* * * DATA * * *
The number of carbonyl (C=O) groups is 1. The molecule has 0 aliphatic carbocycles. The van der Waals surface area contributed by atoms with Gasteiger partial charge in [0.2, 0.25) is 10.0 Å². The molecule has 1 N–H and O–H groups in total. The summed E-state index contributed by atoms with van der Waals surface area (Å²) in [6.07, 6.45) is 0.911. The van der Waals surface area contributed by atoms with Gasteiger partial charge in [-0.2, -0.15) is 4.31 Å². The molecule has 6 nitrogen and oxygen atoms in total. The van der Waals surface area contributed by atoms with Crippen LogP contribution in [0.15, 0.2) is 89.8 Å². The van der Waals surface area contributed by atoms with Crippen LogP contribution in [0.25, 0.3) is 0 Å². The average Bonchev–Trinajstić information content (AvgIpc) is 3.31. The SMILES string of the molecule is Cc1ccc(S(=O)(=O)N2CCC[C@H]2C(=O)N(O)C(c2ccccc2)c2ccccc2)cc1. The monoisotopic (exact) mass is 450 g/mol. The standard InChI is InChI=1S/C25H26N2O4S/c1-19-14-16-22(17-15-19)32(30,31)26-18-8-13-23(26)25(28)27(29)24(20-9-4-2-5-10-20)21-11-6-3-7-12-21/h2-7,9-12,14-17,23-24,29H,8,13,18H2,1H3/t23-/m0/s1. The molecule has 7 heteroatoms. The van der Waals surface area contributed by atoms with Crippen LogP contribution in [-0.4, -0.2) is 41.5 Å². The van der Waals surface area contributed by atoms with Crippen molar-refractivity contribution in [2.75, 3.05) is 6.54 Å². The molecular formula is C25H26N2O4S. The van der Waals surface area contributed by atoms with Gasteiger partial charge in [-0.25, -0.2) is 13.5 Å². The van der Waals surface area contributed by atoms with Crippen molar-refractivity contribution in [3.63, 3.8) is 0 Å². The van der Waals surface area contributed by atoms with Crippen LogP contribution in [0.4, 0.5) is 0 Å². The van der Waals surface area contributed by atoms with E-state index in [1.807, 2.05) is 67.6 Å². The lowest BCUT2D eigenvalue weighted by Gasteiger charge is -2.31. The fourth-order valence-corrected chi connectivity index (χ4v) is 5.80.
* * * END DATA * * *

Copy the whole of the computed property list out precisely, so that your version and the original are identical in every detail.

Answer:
The number of carbonyl (C=O) groups is 1. The molecule has 0 aliphatic carbocycles. The van der Waals surface area contributed by atoms with Gasteiger partial charge in [0.2, 0.25) is 10.0 Å². The molecule has 1 N–H and O–H groups in total. The summed E-state index contributed by atoms with van der Waals surface area (Å²) in [6.07, 6.45) is 0.911. The van der Waals surface area contributed by atoms with Gasteiger partial charge in [-0.2, -0.15) is 4.31 Å². The molecule has 6 nitrogen and oxygen atoms in total. The van der Waals surface area contributed by atoms with Crippen LogP contribution in [0.15, 0.2) is 89.8 Å². The van der Waals surface area contributed by atoms with Crippen LogP contribution in [0.25, 0.3) is 0 Å². The average Bonchev–Trinajstić information content (AvgIpc) is 3.31. The SMILES string of the molecule is Cc1ccc(S(=O)(=O)N2CCC[C@H]2C(=O)N(O)C(c2ccccc2)c2ccccc2)cc1. The monoisotopic (exact) mass is 450 g/mol. The standard InChI is InChI=1S/C25H26N2O4S/c1-19-14-16-22(17-15-19)32(30,31)26-18-8-13-23(26)25(28)27(29)24(20-9-4-2-5-10-20)21-11-6-3-7-12-21/h2-7,9-12,14-17,23-24,29H,8,13,18H2,1H3/t23-/m0/s1. The molecule has 7 heteroatoms. The van der Waals surface area contributed by atoms with Crippen LogP contribution in [-0.4, -0.2) is 41.5 Å². The van der Waals surface area contributed by atoms with Crippen molar-refractivity contribution in [2.75, 3.05) is 6.54 Å². The molecular formula is C25H26N2O4S. The van der Waals surface area contributed by atoms with Gasteiger partial charge in [-0.25, -0.2) is 13.5 Å². The van der Waals surface area contributed by atoms with Crippen molar-refractivity contribution in [3.63, 3.8) is 0 Å². The van der Waals surface area contributed by atoms with Crippen LogP contribution in [0.4, 0.5) is 0 Å². The van der Waals surface area contributed by atoms with E-state index in [1.807, 2.05) is 67.6 Å². The lowest BCUT2D eigenvalue weighted by Gasteiger charge is -2.31. The fourth-order valence-corrected chi connectivity index (χ4v) is 5.80.